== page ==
Watch | Sticky Beak's Story
October was Save the Kiwi month, an annual fundraising initiative dedicated to raising awareness around how we can all play our part in helping to protect our special native kiwi.
At Aon, helping to support dedicated organisations in the conservation, education and research of native bird species is dear to our hearts and we are privileged to partner with the National Kiwi Hatchery Aotearoa, Ngatapa Ecological Trust and Wingspan.
In celebration of Save the Kiwi month, we share the story of Sticky Beak, a beautiful male brown kiwi reared through Operation Nest Egg - a successful kiwi conservation program established to keep kiwi eggs and chicks safe while they are most vulnerable.
Watch Sticky Beak's story in the video below
Our story starts with Geoff
Geoff is a mature male brown kiwi living in Ngatapa Ecological Trust land. A good breeder, Geoff has so far produced 7 eggs as part of Operation Nest Egg. In February, Geoff’s GPS leg monitor notified Tom Blampied, an Aon staff member and trained kiwi conservation volunteer, that he was sitting on a new clutch.
Geoff was left to sit on his eggs for 60 days. This ensures the eggs are mature enough not to be damaged during retrieval. Tom was then responsible for retrieving the eggs.
Welcome to the world Sticky Beak
Sticky Beak’s egg was retrieved and initially taken to the Westshore kiwi creche in Napier on April 11th, 2021. Sticky Beak hatched 2 days later on April 13th, weighing 319.0g. At 2 days old, Sticky Beak was then transferred to the National Kiwi Hatchery in Rotorua, where he spent the first 4 months of his life.
As a young chick, he was reared in a Brooder box, a kiwi baby creche filled with moss and fern leaves to imitate the forest floor. Once Sticky Beak was big enough, he was transferred to an outdoor enclosure to grow into an adult kiwi.
Sticky Beak’s health check
In May, 3 lucky Aon staff got to visit the Hatchery to participate in Sticky Beak’s health check. Sticky Beak weighed a healthy 450g, although he still had a way to go before big enough to be released. These routine health checks involve a weigh in, a dosing of parasite medication if it’s needed and giving the chick a condition score by checking eyes, ears, mouth, bill, legs and feet.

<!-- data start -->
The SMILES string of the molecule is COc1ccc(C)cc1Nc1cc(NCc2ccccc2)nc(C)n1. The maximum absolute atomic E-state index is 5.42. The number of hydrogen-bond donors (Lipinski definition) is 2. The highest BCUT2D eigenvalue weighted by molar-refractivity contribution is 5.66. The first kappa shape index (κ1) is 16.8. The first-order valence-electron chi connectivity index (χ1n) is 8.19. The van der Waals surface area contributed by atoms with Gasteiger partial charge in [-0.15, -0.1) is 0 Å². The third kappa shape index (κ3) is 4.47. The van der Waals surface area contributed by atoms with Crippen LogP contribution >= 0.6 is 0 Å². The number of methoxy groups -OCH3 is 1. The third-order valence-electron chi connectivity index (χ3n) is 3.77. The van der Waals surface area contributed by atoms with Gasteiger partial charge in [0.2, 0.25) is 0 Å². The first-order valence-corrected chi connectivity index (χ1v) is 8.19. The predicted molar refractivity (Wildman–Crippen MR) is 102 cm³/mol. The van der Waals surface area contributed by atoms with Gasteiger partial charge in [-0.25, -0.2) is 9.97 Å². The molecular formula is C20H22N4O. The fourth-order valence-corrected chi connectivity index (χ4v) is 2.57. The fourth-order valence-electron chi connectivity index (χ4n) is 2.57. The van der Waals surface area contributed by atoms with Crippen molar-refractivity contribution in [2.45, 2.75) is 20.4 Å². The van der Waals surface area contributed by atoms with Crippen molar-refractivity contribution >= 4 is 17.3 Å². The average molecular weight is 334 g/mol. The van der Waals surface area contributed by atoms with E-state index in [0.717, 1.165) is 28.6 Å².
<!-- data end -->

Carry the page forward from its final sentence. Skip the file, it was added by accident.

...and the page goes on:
Hayley McGuiness, Jennifer Finucane and Alicia Owen (Aon staff members) with Carmel Richardson, Senior Kiwi Keeper and Sticky Beak at the Hatchery.
Time to head back to the wild
Sticky Beak eventually reached a ‘stoat proof’ weight and he was recently released back to Ngatapa Ecological Trust land on August 15th, 2021. He will now be left alone to live a happy life in Ngatapa, however, we are hoping that like his dad Geoff, we get to see him again when he breeds.
Why egg retrieval is vital to the survival of kiwi
The National Kiwi Hatchery works with 15 community, iwi and DOC-led conservancies across the North Island who locate and collect kiwi eggs in their respective forests and deliver them to the Hatchery as part of Operation Nest Egg.
The Hatchery incubate, hatch and raise the kiwi chicks until they reach a stoat-proof 1kg, increasing their survival rate from just 5% to over 65%. Of the estimated 68,000 remaining kiwi left in all of New Zealand, the majority are in unmanaged populations, which are estimated to be declining at 2-3% per year. The national goal is to reverse that decline and set kiwi populations towards a 2% increase per year. There are an estimated 35,000 brown kiwi, the only kiwi species naturally found on the North Island.
Finding and transporting kiwi eggs, incubating and hatching the baby chicks, rearing and feeding them until the chicks are stoat proof and then releasing them back into the forest as strong healthy adult kiwi is a hugely complicated process – but it is well worth it when strong, healthy kiwi like Geoff and Sticky Beak can be released to breed future generations.
Learn more about The National Kiwi Hatchery Aotearoa by visiting their website: nationalkiwihatchery.org.nz
Practical ways you can help to protect kiwi
If you find a sick, injured or dead kiwi call your local DoC office, or our 24 hour emergency hotline 0800 DOC HOT (0800 362 468).
Minimise the threat of attacks on kiwi by getting your dog avian aversion trained and not dumping unwanted pets.
Watch out for any sign of kiwi when you are in kiwi habitat. Report anything you see to Quest for Kiwi. https://www.kiwisforkiwi.org/news-and-media/join-the-quest-for-kiwi/
Fence kiwi habitat on your property, trap predators and put escape ramps in cattle stops.
Kiwi are as monogamous as humans! Kiwi live for approximately 50 years and their partnerships can last their whole lives.
Kiwi start breeding at about 2 years old.
Females Kiwi have two functional ovaries. In most other birds only the left ovary develops as they need to be lighter for flight.
Kiwi have sensory pits at the tip of their bill which pick up on the movement of invertebrates – so whilst it looks like they are stabbing around in the dark, they’re actually foraging and probing very efficiently.